Political polling often shows that Americans do not agree on much of anything. One common unifier is that Americans overwhelmingly do not approve of Congress. Loathe may be more apt. Just how unfavorable do Americans view Congress? In a 2014 survey reported in The Hill, voters felt more positively about brussels sprouts, head lice, and root canals than Congress. But it hasn’t always been this way. Congressional approval ratings have been polled since 1974 and have greatly varied over time.
Congressional approval ratings are determined by monthly surveys of Americans that gauge their satisfaction level with Congress’ performance. Over the past few years, the level of public approval of Congress has generally been low but this number has varied greatly over time since congressional approval polling began in 1974.
So how are these approval ratings determined? We did a deep dive into congressional approval ratings to explain the methods in which these ratings are gathered as well as what the current congressional approval rating are and how they compare to historical approval ratings.
How is Congressional Approval Rating Determined?
Polling firms like Morning Consult, Quinnipiac University, and Gallup survey Americans on congressional approval, as well as other public office approval ratings like presidential approval, to take a pulse on political public opinion. These polling firms determine the congressional approval rating by administering surveys. The American Journal on Political Science conducted a study on congressional approval ratings by administering 40 different survey items nearly 300 times to produce quarterly metrics on congressional approval from 1974 through 1993. This is just one example of how congressional approval surveys are administered to Americans.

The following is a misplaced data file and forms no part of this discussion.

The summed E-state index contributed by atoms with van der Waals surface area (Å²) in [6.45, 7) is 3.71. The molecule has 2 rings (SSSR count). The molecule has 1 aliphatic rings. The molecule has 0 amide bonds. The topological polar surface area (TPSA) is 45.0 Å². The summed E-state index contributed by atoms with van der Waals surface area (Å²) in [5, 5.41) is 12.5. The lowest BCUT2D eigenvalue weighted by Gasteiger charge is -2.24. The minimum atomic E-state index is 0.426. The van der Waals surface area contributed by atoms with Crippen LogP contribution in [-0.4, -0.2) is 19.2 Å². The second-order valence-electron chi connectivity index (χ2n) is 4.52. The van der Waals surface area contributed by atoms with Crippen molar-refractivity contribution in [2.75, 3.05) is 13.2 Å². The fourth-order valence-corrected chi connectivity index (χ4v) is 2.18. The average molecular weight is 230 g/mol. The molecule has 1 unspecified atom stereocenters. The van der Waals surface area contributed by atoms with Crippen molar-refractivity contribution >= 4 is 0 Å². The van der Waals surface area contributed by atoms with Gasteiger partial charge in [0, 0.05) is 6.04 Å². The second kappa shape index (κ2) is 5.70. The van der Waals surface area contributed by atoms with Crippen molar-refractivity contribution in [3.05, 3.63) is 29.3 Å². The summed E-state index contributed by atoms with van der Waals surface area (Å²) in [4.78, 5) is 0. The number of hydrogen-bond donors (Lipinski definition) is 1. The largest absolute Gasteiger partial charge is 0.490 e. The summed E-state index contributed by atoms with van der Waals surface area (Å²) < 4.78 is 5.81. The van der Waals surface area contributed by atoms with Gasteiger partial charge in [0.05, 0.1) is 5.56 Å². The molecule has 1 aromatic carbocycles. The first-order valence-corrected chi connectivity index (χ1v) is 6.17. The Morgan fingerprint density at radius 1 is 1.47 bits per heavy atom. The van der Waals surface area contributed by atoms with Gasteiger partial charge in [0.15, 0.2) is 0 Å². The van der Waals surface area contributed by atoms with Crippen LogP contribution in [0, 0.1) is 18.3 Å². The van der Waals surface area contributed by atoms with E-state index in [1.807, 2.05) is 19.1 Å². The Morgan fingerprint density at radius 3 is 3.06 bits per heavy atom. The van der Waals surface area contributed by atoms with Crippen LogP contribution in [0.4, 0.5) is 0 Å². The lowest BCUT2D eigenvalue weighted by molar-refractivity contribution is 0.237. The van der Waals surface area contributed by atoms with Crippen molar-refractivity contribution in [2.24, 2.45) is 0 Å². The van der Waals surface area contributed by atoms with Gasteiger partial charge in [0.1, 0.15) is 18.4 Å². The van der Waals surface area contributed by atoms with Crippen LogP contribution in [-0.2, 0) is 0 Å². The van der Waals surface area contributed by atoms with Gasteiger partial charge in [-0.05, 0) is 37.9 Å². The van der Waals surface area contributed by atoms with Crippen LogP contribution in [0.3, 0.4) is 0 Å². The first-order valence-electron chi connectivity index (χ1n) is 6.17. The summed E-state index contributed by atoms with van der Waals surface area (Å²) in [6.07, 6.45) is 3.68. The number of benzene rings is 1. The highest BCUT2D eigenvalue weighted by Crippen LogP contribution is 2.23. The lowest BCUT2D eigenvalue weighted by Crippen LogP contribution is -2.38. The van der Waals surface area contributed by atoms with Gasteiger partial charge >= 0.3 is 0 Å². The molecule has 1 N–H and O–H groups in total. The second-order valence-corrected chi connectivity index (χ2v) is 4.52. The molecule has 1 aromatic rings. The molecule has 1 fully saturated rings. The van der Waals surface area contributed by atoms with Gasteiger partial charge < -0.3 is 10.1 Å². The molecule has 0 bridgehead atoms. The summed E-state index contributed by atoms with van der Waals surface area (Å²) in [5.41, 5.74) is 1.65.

Surveyed Americans are asked questions like, “Overall, do you approve or disapprove of the way that the United States Congress is handling its job?” They are then given a scale of options to rate their approval, neutrality, or disapproval from totally, strongly, or somewhat disapprove, neutral, to somewhat, strongly, or totally approve. In recent years, congressional approval has seen a continuous decline, currently sitting at 20 percent approval when results were last posted in February 2022.
Historical Congressional Approval Ratings
Congressional approval has not always been as low as it is with the 117th Congress. Metrics on congressional approval ratings date all the way back to 1974 when the approval rating started at 30 percent in favor of Congress. It’s important to note that much of public opinion on congressional approval has been shaped by its response (or lack thereof) to major current events.
From 1992 to 2001, Congress saw an increase in its approval ratings, growing from 18 percent to 84 percent. Congress received that 84 percent approval rating in October 2001, immediately following its response to the September 11th terror attacks. But as the War on Terror dragged on and the nation endured the Great Recession of 2008, congressional approval dropped from 84 percent in 2001 down to 13 percent in 2010. From 2010 to the present day, congressional approval has hovered between 13 percent and 36 percent monthly, with the highest approval rating of 36 percent in March 2021. Each year’s overall congressional approval rating is taken by averaging the monthly approval and disapproval ratings gathered by pollsters. Each monthly approval rating is influenced by congressional action (or inaction) such as political events, bills passed, and vetoes, during the time a survey is conducted.
What Is the Current Congressional Approval Rating?